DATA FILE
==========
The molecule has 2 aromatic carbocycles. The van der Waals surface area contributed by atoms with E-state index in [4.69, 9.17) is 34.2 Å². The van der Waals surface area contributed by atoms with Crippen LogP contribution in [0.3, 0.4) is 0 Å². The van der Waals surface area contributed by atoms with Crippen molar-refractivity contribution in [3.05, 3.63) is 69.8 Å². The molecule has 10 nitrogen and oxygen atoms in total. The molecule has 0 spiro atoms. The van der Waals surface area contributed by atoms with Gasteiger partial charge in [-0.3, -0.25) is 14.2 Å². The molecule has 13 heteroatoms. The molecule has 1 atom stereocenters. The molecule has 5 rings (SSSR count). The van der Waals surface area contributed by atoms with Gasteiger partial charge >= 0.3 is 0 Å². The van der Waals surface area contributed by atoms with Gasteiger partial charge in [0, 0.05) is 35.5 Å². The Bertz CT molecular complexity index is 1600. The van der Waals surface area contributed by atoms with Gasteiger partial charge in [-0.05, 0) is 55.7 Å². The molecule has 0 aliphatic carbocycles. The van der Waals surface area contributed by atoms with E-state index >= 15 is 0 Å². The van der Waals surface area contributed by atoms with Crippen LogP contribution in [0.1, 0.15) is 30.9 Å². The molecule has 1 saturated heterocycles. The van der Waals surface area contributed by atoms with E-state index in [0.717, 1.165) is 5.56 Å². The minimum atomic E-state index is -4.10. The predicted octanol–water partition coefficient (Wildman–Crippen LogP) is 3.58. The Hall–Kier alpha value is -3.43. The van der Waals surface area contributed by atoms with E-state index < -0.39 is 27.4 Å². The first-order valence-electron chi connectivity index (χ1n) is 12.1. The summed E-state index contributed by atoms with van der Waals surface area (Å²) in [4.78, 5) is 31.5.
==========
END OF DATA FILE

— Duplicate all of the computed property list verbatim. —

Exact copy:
The molecule has 2 aromatic carbocycles. The van der Waals surface area contributed by atoms with E-state index in [4.69, 9.17) is 34.2 Å². The van der Waals surface area contributed by atoms with Crippen LogP contribution in [0.3, 0.4) is 0 Å². The van der Waals surface area contributed by atoms with Crippen molar-refractivity contribution in [3.05, 3.63) is 69.8 Å². The molecule has 10 nitrogen and oxygen atoms in total. The molecule has 0 spiro atoms. The van der Waals surface area contributed by atoms with Gasteiger partial charge in [-0.3, -0.25) is 14.2 Å². The molecule has 13 heteroatoms. The molecule has 1 atom stereocenters. The molecule has 5 rings (SSSR count). The van der Waals surface area contributed by atoms with Gasteiger partial charge >= 0.3 is 0 Å². The van der Waals surface area contributed by atoms with Gasteiger partial charge in [0, 0.05) is 35.5 Å². The Bertz CT molecular complexity index is 1600. The van der Waals surface area contributed by atoms with Gasteiger partial charge in [-0.05, 0) is 55.7 Å². The molecule has 0 aliphatic carbocycles. The van der Waals surface area contributed by atoms with E-state index >= 15 is 0 Å². The van der Waals surface area contributed by atoms with Crippen LogP contribution in [0.1, 0.15) is 30.9 Å². The molecule has 1 saturated heterocycles. The van der Waals surface area contributed by atoms with E-state index in [0.717, 1.165) is 5.56 Å². The minimum atomic E-state index is -4.10. The predicted octanol–water partition coefficient (Wildman–Crippen LogP) is 3.58. The Hall–Kier alpha value is -3.43. The van der Waals surface area contributed by atoms with E-state index < -0.39 is 27.4 Å². The first-order valence-electron chi connectivity index (χ1n) is 12.1. The summed E-state index contributed by atoms with van der Waals surface area (Å²) in [4.78, 5) is 31.5.